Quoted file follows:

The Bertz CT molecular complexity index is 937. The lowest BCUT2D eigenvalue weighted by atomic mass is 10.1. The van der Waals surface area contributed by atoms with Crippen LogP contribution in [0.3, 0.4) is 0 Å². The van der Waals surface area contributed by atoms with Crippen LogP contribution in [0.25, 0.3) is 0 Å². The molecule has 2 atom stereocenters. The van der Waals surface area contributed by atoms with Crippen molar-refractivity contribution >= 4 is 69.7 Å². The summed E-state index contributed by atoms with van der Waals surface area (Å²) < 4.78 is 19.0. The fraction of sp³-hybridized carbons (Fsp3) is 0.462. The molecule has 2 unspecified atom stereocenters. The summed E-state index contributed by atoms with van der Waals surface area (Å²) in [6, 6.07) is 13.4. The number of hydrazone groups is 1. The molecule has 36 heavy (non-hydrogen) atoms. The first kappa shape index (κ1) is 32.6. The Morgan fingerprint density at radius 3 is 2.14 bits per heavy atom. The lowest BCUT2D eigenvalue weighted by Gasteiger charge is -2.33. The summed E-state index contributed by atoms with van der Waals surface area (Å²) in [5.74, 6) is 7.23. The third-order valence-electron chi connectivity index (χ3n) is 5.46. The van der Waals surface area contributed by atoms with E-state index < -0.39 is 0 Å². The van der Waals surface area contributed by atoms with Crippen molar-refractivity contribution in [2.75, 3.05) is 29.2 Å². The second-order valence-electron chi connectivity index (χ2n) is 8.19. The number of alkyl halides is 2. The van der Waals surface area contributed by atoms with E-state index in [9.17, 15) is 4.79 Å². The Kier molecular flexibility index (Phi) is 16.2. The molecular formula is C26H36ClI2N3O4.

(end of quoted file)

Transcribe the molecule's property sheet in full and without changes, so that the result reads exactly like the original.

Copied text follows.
The Bertz CT molecular complexity index is 937. The lowest BCUT2D eigenvalue weighted by atomic mass is 10.1. The van der Waals surface area contributed by atoms with Crippen LogP contribution in [0.3, 0.4) is 0 Å². The van der Waals surface area contributed by atoms with Crippen LogP contribution in [0.25, 0.3) is 0 Å². The molecule has 2 atom stereocenters. The van der Waals surface area contributed by atoms with Crippen molar-refractivity contribution >= 4 is 69.7 Å². The summed E-state index contributed by atoms with van der Waals surface area (Å²) < 4.78 is 19.0. The fraction of sp³-hybridized carbons (Fsp3) is 0.462. The molecule has 2 unspecified atom stereocenters. The summed E-state index contributed by atoms with van der Waals surface area (Å²) in [6, 6.07) is 13.4. The number of hydrazone groups is 1. The molecule has 36 heavy (non-hydrogen) atoms. The first kappa shape index (κ1) is 32.6. The Morgan fingerprint density at radius 3 is 2.14 bits per heavy atom. The lowest BCUT2D eigenvalue weighted by Gasteiger charge is -2.33. The summed E-state index contributed by atoms with van der Waals surface area (Å²) in [5.74, 6) is 7.23. The third-order valence-electron chi connectivity index (χ3n) is 5.46. The van der Waals surface area contributed by atoms with E-state index < -0.39 is 0 Å². The van der Waals surface area contributed by atoms with Crippen molar-refractivity contribution in [2.75, 3.05) is 29.2 Å². The second-order valence-electron chi connectivity index (χ2n) is 8.19. The number of alkyl halides is 2. The van der Waals surface area contributed by atoms with E-state index in [9.17, 15) is 4.79 Å². The Kier molecular flexibility index (Phi) is 16.2. The molecular formula is C26H36ClI2N3O4.